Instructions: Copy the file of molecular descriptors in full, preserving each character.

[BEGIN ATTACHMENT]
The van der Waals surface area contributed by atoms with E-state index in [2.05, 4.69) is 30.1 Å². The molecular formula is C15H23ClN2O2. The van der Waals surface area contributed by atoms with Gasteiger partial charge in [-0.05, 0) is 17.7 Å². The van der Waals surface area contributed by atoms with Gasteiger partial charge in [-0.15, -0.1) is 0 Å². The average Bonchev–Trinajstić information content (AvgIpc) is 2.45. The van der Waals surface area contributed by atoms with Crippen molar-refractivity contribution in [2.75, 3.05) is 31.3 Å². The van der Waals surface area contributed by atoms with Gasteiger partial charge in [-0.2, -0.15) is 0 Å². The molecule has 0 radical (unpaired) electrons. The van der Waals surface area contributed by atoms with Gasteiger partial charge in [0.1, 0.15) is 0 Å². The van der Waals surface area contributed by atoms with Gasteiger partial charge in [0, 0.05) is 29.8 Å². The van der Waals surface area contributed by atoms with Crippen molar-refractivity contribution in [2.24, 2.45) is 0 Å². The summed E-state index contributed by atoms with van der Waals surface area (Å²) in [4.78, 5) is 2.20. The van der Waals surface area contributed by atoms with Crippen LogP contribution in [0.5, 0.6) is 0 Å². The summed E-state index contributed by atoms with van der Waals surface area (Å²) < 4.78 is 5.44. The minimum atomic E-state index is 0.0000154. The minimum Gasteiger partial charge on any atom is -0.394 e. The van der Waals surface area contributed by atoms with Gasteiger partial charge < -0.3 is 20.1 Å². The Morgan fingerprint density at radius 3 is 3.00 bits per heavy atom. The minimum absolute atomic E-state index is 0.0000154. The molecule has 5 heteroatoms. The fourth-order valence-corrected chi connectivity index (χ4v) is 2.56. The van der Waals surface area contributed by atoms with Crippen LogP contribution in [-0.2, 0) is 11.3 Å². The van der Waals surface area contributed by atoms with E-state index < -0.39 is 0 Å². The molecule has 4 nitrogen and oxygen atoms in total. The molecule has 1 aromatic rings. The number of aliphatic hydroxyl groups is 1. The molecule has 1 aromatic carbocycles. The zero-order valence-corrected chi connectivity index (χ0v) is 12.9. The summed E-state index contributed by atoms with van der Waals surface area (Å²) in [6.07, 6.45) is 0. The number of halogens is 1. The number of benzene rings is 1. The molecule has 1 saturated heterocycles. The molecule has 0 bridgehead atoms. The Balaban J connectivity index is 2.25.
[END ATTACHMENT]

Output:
The van der Waals surface area contributed by atoms with E-state index in [2.05, 4.69) is 30.1 Å². The molecular formula is C15H23ClN2O2. The van der Waals surface area contributed by atoms with Gasteiger partial charge in [-0.05, 0) is 17.7 Å². The van der Waals surface area contributed by atoms with Gasteiger partial charge in [-0.15, -0.1) is 0 Å². The average Bonchev–Trinajstić information content (AvgIpc) is 2.45. The van der Waals surface area contributed by atoms with Crippen molar-refractivity contribution in [2.75, 3.05) is 31.3 Å². The van der Waals surface area contributed by atoms with Gasteiger partial charge in [-0.2, -0.15) is 0 Å². The molecule has 0 radical (unpaired) electrons. The van der Waals surface area contributed by atoms with Gasteiger partial charge in [0.1, 0.15) is 0 Å². The van der Waals surface area contributed by atoms with Gasteiger partial charge in [0, 0.05) is 29.8 Å². The van der Waals surface area contributed by atoms with Crippen molar-refractivity contribution in [2.24, 2.45) is 0 Å². The summed E-state index contributed by atoms with van der Waals surface area (Å²) in [4.78, 5) is 2.20. The van der Waals surface area contributed by atoms with Crippen LogP contribution in [0.5, 0.6) is 0 Å². The summed E-state index contributed by atoms with van der Waals surface area (Å²) < 4.78 is 5.44. The minimum atomic E-state index is 0.0000154. The minimum Gasteiger partial charge on any atom is -0.394 e. The van der Waals surface area contributed by atoms with Gasteiger partial charge < -0.3 is 20.1 Å². The Morgan fingerprint density at radius 3 is 3.00 bits per heavy atom. The minimum absolute atomic E-state index is 0.0000154. The molecule has 5 heteroatoms. The fourth-order valence-corrected chi connectivity index (χ4v) is 2.56. The van der Waals surface area contributed by atoms with Crippen LogP contribution in [-0.2, 0) is 11.3 Å². The van der Waals surface area contributed by atoms with E-state index < -0.39 is 0 Å². The molecule has 4 nitrogen and oxygen atoms in total. The molecule has 1 aromatic rings. The number of aliphatic hydroxyl groups is 1. The molecule has 1 aromatic carbocycles. The zero-order valence-corrected chi connectivity index (χ0v) is 12.9. The summed E-state index contributed by atoms with van der Waals surface area (Å²) in [6.07, 6.45) is 0. The number of halogens is 1. The number of benzene rings is 1. The molecule has 1 saturated heterocycles. The molecule has 0 bridgehead atoms. The Balaban J connectivity index is 2.25.